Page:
Thursday, January 27, 2011

Let Them Eat Bread

I've been puzzling over this photograph for a week and have yet to learn what the loaves of French bread signify.  There is a sign in French but I can't make it out, and others are in Chinese or Japanese.  The occasion was a gathering a week ago organized by the left-leaning United Front for Democracy against Dictatorship (popularly known as the "red shirts") at Ratchaprasong, the heart of the shopping area in Bangkok where a two-month sit-in eight months ago ended with the deaths of over 90 people and perhaps a thousand injured.  Despite a lengthy government investigation, no one has been held accountable and many red shirt leaders remain jailed without charge or trial.  Official gestures toward reconciliation went nowhere and the political divide between Bangkok's ruling elite and the rest of the country that seeks a stake in running things (i.e., democracy) is deeper than ever.

The red shirts are terrific symbologists.  Before the violence last year, demonstrators donated blood and then splashed it on the gates of Government House and on the door of Prime Minister Abhisit Vejjajiva's residence.  Vendors sold flip-flops with the faces of opponents printed on them so that walkers could exercise their disgust with the opposition.  The insult was taken so seriously that one vendor was jailed for selling them.  Homemade art at red demonstrations casts aspersions on the true gender of politicians and generals.  It was all very funny until the bombs and shooting began.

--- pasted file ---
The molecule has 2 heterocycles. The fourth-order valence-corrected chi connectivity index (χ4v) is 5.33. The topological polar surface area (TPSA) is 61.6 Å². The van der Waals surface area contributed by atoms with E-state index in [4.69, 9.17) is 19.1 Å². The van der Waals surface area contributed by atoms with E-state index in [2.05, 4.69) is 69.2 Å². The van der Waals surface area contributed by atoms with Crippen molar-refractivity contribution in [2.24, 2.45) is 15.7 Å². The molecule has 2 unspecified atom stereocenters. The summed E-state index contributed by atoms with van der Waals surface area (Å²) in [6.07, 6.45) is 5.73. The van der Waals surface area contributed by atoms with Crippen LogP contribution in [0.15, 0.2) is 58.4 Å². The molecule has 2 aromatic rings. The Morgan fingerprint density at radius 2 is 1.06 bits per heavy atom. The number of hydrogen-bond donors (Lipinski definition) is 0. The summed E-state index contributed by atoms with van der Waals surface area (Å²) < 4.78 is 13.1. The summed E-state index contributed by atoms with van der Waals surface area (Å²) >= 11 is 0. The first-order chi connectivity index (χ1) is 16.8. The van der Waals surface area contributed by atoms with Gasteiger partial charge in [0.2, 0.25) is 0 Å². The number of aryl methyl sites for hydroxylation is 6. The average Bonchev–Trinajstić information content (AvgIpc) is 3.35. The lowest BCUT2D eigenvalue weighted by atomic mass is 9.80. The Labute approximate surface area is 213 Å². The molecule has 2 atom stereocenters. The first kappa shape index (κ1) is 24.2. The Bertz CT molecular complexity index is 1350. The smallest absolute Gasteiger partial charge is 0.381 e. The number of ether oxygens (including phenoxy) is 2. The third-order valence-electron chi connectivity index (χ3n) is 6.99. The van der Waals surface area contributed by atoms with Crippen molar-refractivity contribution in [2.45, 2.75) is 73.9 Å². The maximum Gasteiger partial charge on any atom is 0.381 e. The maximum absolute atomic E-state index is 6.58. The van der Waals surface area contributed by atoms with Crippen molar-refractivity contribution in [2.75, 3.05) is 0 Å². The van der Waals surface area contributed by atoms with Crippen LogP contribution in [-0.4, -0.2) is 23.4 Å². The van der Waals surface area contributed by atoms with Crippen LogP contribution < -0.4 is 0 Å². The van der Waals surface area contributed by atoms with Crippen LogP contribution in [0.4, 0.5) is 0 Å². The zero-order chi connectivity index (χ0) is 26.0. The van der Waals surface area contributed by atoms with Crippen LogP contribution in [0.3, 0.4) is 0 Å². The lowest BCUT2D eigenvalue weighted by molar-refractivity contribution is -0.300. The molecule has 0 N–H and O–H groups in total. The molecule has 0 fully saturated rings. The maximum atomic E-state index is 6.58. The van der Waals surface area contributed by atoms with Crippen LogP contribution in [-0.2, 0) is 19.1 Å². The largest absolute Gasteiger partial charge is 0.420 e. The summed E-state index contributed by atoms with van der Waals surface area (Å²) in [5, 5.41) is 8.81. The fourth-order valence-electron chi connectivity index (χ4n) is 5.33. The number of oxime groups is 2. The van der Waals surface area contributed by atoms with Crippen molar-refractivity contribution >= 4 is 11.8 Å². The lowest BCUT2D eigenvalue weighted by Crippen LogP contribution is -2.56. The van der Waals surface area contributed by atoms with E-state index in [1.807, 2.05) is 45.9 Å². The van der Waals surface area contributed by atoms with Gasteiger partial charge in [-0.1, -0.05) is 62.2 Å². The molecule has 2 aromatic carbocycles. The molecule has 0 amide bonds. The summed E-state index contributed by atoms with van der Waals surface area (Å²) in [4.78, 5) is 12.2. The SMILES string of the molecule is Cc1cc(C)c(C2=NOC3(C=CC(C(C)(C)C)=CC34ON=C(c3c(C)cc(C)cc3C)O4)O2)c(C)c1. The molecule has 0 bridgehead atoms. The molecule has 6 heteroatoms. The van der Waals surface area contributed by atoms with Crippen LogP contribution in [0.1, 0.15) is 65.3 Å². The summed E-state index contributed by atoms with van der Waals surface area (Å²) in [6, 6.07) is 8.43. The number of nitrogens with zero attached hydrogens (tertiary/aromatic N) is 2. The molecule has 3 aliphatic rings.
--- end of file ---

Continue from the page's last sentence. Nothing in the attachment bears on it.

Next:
I've been trying to get up to speed on the current situation.   Since the ending of a nine-month-long emergency decree last month which curtailed much political activity, the warring factions have taken again to the streets calling for Abhisit's head and new elections.  The red shirts, who fielded perhaps a half million people the first weekend in January and 40,000 a week ago, are promising mass demonstrations weekly until the government resigns.  Agreeing with them on this, if nothing else, is the People's Alliance for Democracy (popularly known as yellow shirts), a radical rightist group that has contributed to the fall of three governments since 2006 and notoriously closed the international airport in 2008 with a sit-in.  They've just begun a sit-in outside Government House with 5,000 people that has closed the street and vow to remain until Abhisit quits.  In the past the chief bone of contention was Thaksin Shinawatra, the deposed and exiled prime minister whose followers form perhaps the core (but not all) of the red shirts.  Now, however, the issue is national sovereignty.  The yellow shirts and their allies, the Thai Patriots Network and the Santi Asoke sect of Buddhist purists are angry that the government won't make Cambodia return to Thailand a tiny sliver of border land that contains the contested Preah Vihear temple, a World Heritage site.  Earlier this month a group of Thais, including a member of Abhisit's party, were arrested by Cambodia for trespassing, but later released.   This only stoked the fires of patriotic outrage.  The military is rattling sabers along the border and has even ordered some expensive submarines, perhaps to make an attack by sea on its neighbor a possibility.   The who scenario is enough to make my head swim.